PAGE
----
Several defense officials confirm Esper has long had a resignation letter prepared and that once the election is decided the President may turn his attention to Esper’s fate, meaning he could be gone within days.
One of the officials emphasized the letter has not been updated since Tuesday’s election.
Chief Pentagon spokesperson Jonathan Hoffman tweeted Wednesday that “Secretary of Defense Esper has no plans to resign, nor has he been asked to submit a letter of resignation.”
“He continues to serve the nation as the Secretary of Defense at the pleasure of the President and is working on the irreversible implementation of the National Defense Strategy,” Hoffman added.
Senior officials often have resignation letters prepared to give the President who appointed them the option to replace them if they are reelected.
Several officials say that behind the scenes at the Pentagon some very preliminary administrative steps to prepare for a departure and transition are underway — a reflection of the widespread assessment that Trump has been tiring of his latest secretary of defense, who he has derisively called “Yesper.”
If Esper leaves the job and Trump chooses not to install an interim replacement, Deputy Defense Secretary David Norquist would serve in the role in an acting capacity until a replacement is named by whoever wins the election.
Officials say Esper wants to avoid becoming the latest in a long line of top administration officials to be shown the door after breaking with Trump privately or publicly, many of whom were ousted by the President via a tweet or other public humiliation.
Esper has been on shaky ground for months
His remarks from the Pentagon briefing room were seen by many as an effort to distance himself from Trump’s threats to deploy the military to enforce order on American city streets.
That news briefing by Esper went over poorly at the White House, multiple people familiar with the matter said, but a senior Republican source told CNN that tension between Trump and Esper predated the split over using the military.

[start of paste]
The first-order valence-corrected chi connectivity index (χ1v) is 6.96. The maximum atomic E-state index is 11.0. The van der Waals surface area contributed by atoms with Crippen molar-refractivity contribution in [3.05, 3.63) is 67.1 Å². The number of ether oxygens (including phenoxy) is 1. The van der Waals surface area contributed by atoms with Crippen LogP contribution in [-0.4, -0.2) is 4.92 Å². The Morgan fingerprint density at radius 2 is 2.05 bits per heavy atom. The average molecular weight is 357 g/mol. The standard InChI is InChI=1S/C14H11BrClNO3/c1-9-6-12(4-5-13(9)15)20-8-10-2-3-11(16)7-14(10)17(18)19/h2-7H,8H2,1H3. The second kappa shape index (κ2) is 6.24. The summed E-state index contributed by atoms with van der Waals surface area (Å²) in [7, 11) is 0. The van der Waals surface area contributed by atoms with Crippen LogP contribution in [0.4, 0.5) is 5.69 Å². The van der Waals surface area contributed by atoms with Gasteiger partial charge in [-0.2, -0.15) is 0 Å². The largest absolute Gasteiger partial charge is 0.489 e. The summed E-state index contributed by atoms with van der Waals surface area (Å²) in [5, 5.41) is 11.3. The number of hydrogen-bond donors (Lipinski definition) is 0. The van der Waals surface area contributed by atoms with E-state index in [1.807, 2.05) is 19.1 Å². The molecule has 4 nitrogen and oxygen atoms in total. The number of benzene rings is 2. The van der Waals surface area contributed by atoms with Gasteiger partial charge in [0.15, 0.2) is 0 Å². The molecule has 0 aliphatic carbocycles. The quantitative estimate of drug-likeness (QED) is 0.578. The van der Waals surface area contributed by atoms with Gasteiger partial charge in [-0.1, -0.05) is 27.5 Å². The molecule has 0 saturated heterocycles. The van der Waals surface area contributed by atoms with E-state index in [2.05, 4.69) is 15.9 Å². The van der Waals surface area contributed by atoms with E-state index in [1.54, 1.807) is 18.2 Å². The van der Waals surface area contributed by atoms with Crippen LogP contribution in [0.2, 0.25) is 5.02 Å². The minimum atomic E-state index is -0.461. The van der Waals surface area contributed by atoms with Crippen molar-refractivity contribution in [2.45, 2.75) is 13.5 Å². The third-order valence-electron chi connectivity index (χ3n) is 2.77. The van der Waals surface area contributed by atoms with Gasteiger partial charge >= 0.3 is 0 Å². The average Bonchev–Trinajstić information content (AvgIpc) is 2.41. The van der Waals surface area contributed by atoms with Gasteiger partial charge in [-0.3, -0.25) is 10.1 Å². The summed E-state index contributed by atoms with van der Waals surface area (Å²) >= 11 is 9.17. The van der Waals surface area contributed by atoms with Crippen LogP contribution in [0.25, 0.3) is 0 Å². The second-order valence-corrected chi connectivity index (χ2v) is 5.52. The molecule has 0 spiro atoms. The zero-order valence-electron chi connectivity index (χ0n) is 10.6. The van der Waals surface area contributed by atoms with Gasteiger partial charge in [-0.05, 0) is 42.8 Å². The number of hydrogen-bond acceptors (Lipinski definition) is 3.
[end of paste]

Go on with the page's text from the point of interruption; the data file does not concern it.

White House sentiment about Esper had been gradually souring since the summer, with both Trump and national security adviser Robert O’Brien viewing Esper as not entirely committed to the President’s vision for the military, according to multiple administration officials.
For months, Trump and O’Brien have been losing faith in Esper’s ability to lead the military and have been frustrated by his tendency to avoid offering a full-throated defense of the President or his policies, the administration officials said.
One administration source told CNN that Trump has had no respect for Esper, leaving the defense secretary with little influence and little choice but to take his lead from Secretary of State Mike Pompeo.
Trump went as far as to mock his defense chief’s derisive nickname of “Yesper” during a news conference in August, a nickname bestowed upon him by defense officials who believed he did not go far enough in standing up to the President’s more controversial decisions.
“Some people call him Yesper,” Trump said. “No, I get along with him. I get along with him fine. He’s fine. Yeah, no problem.”
Asked if he had considered firing Esper, Trump responded: “I consider firing everybody. At some point, that’s what happens.”
Trump has privately expressed frustrations with Esper for months. The President vented about him at length during a trip to Camp David earlier this year, according to multiple sources.
Keeping a low profile
Trump lambasted the leadership of the Pentagon in September, accusing the military’s leadership of seeking to fight wars in order to boost the profits of defense contractors.
The President’s accusations drew the ire of Esper, who called White House chief of staff Mark Meadows to complain, according to defense officials. Meadows soon afterward appeared on television and attempted to walk back Trump’s comments, saying his broadside against the Pentagon’s leaders had not been directed at anyone in particular.
One of Esper’s most fraught challenges was the direct result of disagreement with the White House: the President’s refusal to accept the Pentagon’s willingness to rename military bases that honor Confederate generals.